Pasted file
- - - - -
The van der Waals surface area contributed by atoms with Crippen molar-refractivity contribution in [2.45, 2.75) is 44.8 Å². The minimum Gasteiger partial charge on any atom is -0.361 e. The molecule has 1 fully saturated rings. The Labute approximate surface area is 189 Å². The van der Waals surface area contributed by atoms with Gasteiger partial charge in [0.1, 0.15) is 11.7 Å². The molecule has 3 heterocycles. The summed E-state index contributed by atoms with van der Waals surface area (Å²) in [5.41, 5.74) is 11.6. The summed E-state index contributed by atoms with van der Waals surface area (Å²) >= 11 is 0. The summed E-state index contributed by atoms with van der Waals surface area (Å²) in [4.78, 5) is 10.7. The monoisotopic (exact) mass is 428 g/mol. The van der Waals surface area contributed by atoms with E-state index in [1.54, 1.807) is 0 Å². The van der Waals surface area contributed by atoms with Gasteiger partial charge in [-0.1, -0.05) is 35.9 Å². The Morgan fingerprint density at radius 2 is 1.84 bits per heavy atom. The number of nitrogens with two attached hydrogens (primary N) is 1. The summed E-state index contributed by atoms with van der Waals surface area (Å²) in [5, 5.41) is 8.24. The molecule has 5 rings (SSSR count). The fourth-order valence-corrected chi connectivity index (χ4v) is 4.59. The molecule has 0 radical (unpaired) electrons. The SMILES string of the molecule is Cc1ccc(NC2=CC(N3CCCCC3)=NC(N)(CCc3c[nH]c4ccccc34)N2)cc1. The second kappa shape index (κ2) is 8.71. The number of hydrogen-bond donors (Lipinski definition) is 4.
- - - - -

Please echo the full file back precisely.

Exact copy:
The van der Waals surface area contributed by atoms with Crippen molar-refractivity contribution in [2.45, 2.75) is 44.8 Å². The minimum Gasteiger partial charge on any atom is -0.361 e. The molecule has 1 fully saturated rings. The Labute approximate surface area is 189 Å². The van der Waals surface area contributed by atoms with Gasteiger partial charge in [0.1, 0.15) is 11.7 Å². The molecule has 3 heterocycles. The summed E-state index contributed by atoms with van der Waals surface area (Å²) in [5.41, 5.74) is 11.6. The summed E-state index contributed by atoms with van der Waals surface area (Å²) >= 11 is 0. The summed E-state index contributed by atoms with van der Waals surface area (Å²) in [4.78, 5) is 10.7. The monoisotopic (exact) mass is 428 g/mol. The van der Waals surface area contributed by atoms with E-state index in [1.54, 1.807) is 0 Å². The van der Waals surface area contributed by atoms with Gasteiger partial charge in [-0.1, -0.05) is 35.9 Å². The Morgan fingerprint density at radius 2 is 1.84 bits per heavy atom. The number of nitrogens with two attached hydrogens (primary N) is 1. The summed E-state index contributed by atoms with van der Waals surface area (Å²) in [5, 5.41) is 8.24. The molecule has 5 rings (SSSR count). The fourth-order valence-corrected chi connectivity index (χ4v) is 4.59. The molecule has 0 radical (unpaired) electrons. The SMILES string of the molecule is Cc1ccc(NC2=CC(N3CCCCC3)=NC(N)(CCc3c[nH]c4ccccc34)N2)cc1. The second kappa shape index (κ2) is 8.71. The number of hydrogen-bond donors (Lipinski definition) is 4.